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E-Cigarette Makers: Giving the Public the Finger

Jan 27 2014, 5:30am CST | by , in News | Technology News

E-Cigarette Makers: Giving the Public the Finger
 
 

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E-Cigarette Makers: Giving the Public the Finger


With Sarah Mittermaier and Lily Swartz

In 1964, smoking was everywhere: on television, on airplanes, in workplaces and movie theatres, college campuses, doctors’ offices, restaurants and bars. In the 50 years since the first Surgeon General’s report on smoking and health was released, smoking has gradually faded to the margins of public life. The Marlboro man was bounced from the airwaves, comprehensive smoking bans were passed in hundreds of cities and 28 states, and smoking rates were cut almost in half. The struggle to protect the public’s health is far from over—and shocking disparities in tobacco use and exposure to tobacco marketing remain—but we’re now reaping some rewards, with eight million lives saved over the past half-century.

But now a new threat is emerging. The use of e-cigarettes is rising rapidly, with teenagers a key target of marketing efforts. “Vaping” is making smoking acceptable—even cool—once again as the tobacco industry returns to its old ways, putting e-cigarette commercials back on the airwaves for the first time since the 1970s.

Right now, e-cigarettes exist in what tobacco control researcher Stanton Glanz calls a regulatory “Wild West,” with no federal regulation of the manufacturing, marketing and sales of these products. This regulatory vacuum threatens to undo the hard-won victories of the past 50 years in tobacco control.

E-cigarette companies are taking a page right out of Big Tobacco’s old-school playbook: marketing their products with sex appeal, celebrity endorsements, even cartoons. The companies argue that “vaping” is safer than traditional smoking and that may or may not be true—there are far too few studies to back up that claim or refute it. But it’s also a smokescreen.

The tobacco industry is out to hook kids, and it’s working. E-cigarettes come in an array of kid-friendly flavors, from“Cherry Crush” to “Coca Cola.” And unlike conventional cigarettes, e-cigarettes can legally be sold to kids in most US states. Data released last year by the Centers for Disease Control and Prevention showed that e-cigarette use more than doubled among middle and high school students in the previous year. For 20 percent of the middle schoolers, e-cigarettes were their first experience with smoking, raising concerns that e-cigarettes may act as a gateway to the use of other tobacco products.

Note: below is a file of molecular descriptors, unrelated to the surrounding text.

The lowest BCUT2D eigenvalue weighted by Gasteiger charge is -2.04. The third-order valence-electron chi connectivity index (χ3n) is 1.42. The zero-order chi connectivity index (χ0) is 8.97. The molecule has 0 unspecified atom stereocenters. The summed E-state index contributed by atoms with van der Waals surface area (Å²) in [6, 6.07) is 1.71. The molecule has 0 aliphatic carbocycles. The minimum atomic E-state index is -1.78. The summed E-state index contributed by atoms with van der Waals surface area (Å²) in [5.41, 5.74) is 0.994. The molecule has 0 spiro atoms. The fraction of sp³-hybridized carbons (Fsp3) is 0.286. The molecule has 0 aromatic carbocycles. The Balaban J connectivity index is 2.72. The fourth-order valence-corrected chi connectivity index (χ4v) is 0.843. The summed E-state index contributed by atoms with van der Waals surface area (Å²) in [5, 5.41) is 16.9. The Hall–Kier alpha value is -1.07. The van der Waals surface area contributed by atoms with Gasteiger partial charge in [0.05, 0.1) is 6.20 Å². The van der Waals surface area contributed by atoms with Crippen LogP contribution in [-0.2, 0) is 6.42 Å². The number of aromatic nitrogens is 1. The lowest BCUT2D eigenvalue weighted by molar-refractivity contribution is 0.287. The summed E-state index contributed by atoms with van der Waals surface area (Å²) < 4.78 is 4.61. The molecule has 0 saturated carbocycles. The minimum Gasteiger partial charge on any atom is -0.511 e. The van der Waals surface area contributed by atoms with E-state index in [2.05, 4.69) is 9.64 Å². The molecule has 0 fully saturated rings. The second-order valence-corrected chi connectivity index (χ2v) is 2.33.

E-cigarettes also threaten to reintroduce smoking to workplaces, restaurants, bars and other public spaces where hard-fought public health campaigns have succeeded in banning cigarettes. These policies have changed our communities from the ground up, creating new expectations and norms around smoking. The science is still out on whether e-cigarettes threaten non-smokers with toxic exposure, but their use in public legitimizes their use, making them seem acceptable, even Golden Globes-glamorous. We can’t let e-cigarettes undo the hard work tobacco control advocates have achieved over the past 50 years.

Some cities and states are pushing back against e-cigarettes, taking steps to regulate the sale and public use of e-cigarettes. Over the past few months, New York and Chicago city councils voted to regulate e-cigarettes as tobacco products, extending existing smoking bans to cover vaping. The Los Angeles City Council voted unanimously to regulate the sales of e-cigarettes. Boston has banned e-cigarette smoking in workplaces. States such as Utah, New Jersey, and North Dakota ban the use of e-cigarettes in indoor public spaces.

These local and state efforts should be followed—and strengthened—by federal action. Attorneys general from 40 states have called on the Food and Drug Administration to regulate e-cigarettes as tobacco products, a move that would give the FDA the power to impose age restrictions and limit marketing of e-cigarettes. Proposed rules drafted by the agency have not yet been released publicly.

We can’t wait years for scientists to conduct new studies on the health risks of vaping before we take action. We know better than to trust the tobacco industry’s health claims about their products—or to trust the industry with our children’s future. The time for action is now. To paraphrase one anti-cigarette commercial in California: “Some people will say anything to sell (e-) cigarettes.”

Source: Forbes

 

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